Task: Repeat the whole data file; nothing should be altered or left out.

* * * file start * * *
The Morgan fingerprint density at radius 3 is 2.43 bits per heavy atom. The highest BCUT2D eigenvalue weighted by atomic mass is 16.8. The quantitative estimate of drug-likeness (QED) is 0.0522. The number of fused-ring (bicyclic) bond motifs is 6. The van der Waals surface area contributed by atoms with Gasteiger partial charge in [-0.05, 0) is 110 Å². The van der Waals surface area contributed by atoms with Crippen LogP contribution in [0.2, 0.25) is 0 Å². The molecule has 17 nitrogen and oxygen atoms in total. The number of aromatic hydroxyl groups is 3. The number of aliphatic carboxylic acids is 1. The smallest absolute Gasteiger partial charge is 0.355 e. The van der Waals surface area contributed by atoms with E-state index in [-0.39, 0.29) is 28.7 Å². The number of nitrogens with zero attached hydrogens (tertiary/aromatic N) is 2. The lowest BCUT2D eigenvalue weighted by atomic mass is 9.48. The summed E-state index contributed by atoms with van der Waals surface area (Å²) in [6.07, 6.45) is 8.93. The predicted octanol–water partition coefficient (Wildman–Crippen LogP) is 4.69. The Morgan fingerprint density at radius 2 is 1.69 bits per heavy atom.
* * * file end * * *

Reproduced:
The Morgan fingerprint density at radius 3 is 2.43 bits per heavy atom. The highest BCUT2D eigenvalue weighted by atomic mass is 16.8. The quantitative estimate of drug-likeness (QED) is 0.0522. The number of fused-ring (bicyclic) bond motifs is 6. The van der Waals surface area contributed by atoms with Gasteiger partial charge in [-0.05, 0) is 110 Å². The van der Waals surface area contributed by atoms with Crippen LogP contribution in [0.2, 0.25) is 0 Å². The molecule has 17 nitrogen and oxygen atoms in total. The number of aromatic hydroxyl groups is 3. The number of aliphatic carboxylic acids is 1. The smallest absolute Gasteiger partial charge is 0.355 e. The van der Waals surface area contributed by atoms with E-state index in [-0.39, 0.29) is 28.7 Å². The number of nitrogens with zero attached hydrogens (tertiary/aromatic N) is 2. The lowest BCUT2D eigenvalue weighted by atomic mass is 9.48. The summed E-state index contributed by atoms with van der Waals surface area (Å²) in [6.07, 6.45) is 8.93. The predicted octanol–water partition coefficient (Wildman–Crippen LogP) is 4.69. The Morgan fingerprint density at radius 2 is 1.69 bits per heavy atom.